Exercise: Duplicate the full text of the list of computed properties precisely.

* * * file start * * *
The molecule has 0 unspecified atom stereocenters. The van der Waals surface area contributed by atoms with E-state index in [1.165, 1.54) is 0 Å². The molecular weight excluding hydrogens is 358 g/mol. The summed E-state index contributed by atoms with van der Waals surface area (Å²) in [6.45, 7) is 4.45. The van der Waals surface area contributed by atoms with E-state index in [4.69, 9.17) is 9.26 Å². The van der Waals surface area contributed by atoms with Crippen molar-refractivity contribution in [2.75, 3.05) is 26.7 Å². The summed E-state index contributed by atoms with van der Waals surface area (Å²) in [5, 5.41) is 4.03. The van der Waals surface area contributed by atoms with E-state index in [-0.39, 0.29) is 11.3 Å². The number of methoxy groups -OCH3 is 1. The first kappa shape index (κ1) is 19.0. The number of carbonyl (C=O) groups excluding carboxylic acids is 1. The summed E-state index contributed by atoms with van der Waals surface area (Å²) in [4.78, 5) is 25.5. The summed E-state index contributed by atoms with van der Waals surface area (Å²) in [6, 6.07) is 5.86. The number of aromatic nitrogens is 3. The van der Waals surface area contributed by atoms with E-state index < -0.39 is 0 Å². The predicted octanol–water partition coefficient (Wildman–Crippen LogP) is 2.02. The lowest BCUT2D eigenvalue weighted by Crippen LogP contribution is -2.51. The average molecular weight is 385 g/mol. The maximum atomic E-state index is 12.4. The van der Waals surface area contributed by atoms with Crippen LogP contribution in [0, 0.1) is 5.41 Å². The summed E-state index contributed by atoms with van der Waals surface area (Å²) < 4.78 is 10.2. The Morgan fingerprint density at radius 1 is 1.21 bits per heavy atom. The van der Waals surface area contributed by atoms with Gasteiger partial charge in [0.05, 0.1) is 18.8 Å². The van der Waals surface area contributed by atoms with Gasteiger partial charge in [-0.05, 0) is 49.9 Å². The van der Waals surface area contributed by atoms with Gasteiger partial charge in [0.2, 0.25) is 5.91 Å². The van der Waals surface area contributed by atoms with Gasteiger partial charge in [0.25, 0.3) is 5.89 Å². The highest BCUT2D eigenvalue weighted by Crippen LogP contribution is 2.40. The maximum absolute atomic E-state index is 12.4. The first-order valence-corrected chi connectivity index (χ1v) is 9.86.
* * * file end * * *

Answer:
The molecule has 0 unspecified atom stereocenters. The van der Waals surface area contributed by atoms with E-state index in [1.165, 1.54) is 0 Å². The molecular weight excluding hydrogens is 358 g/mol. The summed E-state index contributed by atoms with van der Waals surface area (Å²) in [6.45, 7) is 4.45. The van der Waals surface area contributed by atoms with E-state index in [4.69, 9.17) is 9.26 Å². The van der Waals surface area contributed by atoms with Crippen molar-refractivity contribution in [2.75, 3.05) is 26.7 Å². The summed E-state index contributed by atoms with van der Waals surface area (Å²) in [5, 5.41) is 4.03. The van der Waals surface area contributed by atoms with E-state index in [-0.39, 0.29) is 11.3 Å². The number of methoxy groups -OCH3 is 1. The first kappa shape index (κ1) is 19.0. The number of carbonyl (C=O) groups excluding carboxylic acids is 1. The summed E-state index contributed by atoms with van der Waals surface area (Å²) in [4.78, 5) is 25.5. The summed E-state index contributed by atoms with van der Waals surface area (Å²) in [6, 6.07) is 5.86. The number of aromatic nitrogens is 3. The van der Waals surface area contributed by atoms with E-state index < -0.39 is 0 Å². The predicted octanol–water partition coefficient (Wildman–Crippen LogP) is 2.02. The lowest BCUT2D eigenvalue weighted by Crippen LogP contribution is -2.51. The average molecular weight is 385 g/mol. The maximum atomic E-state index is 12.4. The van der Waals surface area contributed by atoms with Crippen LogP contribution in [0, 0.1) is 5.41 Å². The summed E-state index contributed by atoms with van der Waals surface area (Å²) < 4.78 is 10.2. The Morgan fingerprint density at radius 1 is 1.21 bits per heavy atom. The van der Waals surface area contributed by atoms with Gasteiger partial charge in [0.05, 0.1) is 18.8 Å². The van der Waals surface area contributed by atoms with Gasteiger partial charge in [-0.05, 0) is 49.9 Å². The van der Waals surface area contributed by atoms with Gasteiger partial charge in [0.2, 0.25) is 5.91 Å². The van der Waals surface area contributed by atoms with Gasteiger partial charge in [0.25, 0.3) is 5.89 Å². The highest BCUT2D eigenvalue weighted by Crippen LogP contribution is 2.40. The maximum absolute atomic E-state index is 12.4. The first-order valence-corrected chi connectivity index (χ1v) is 9.86.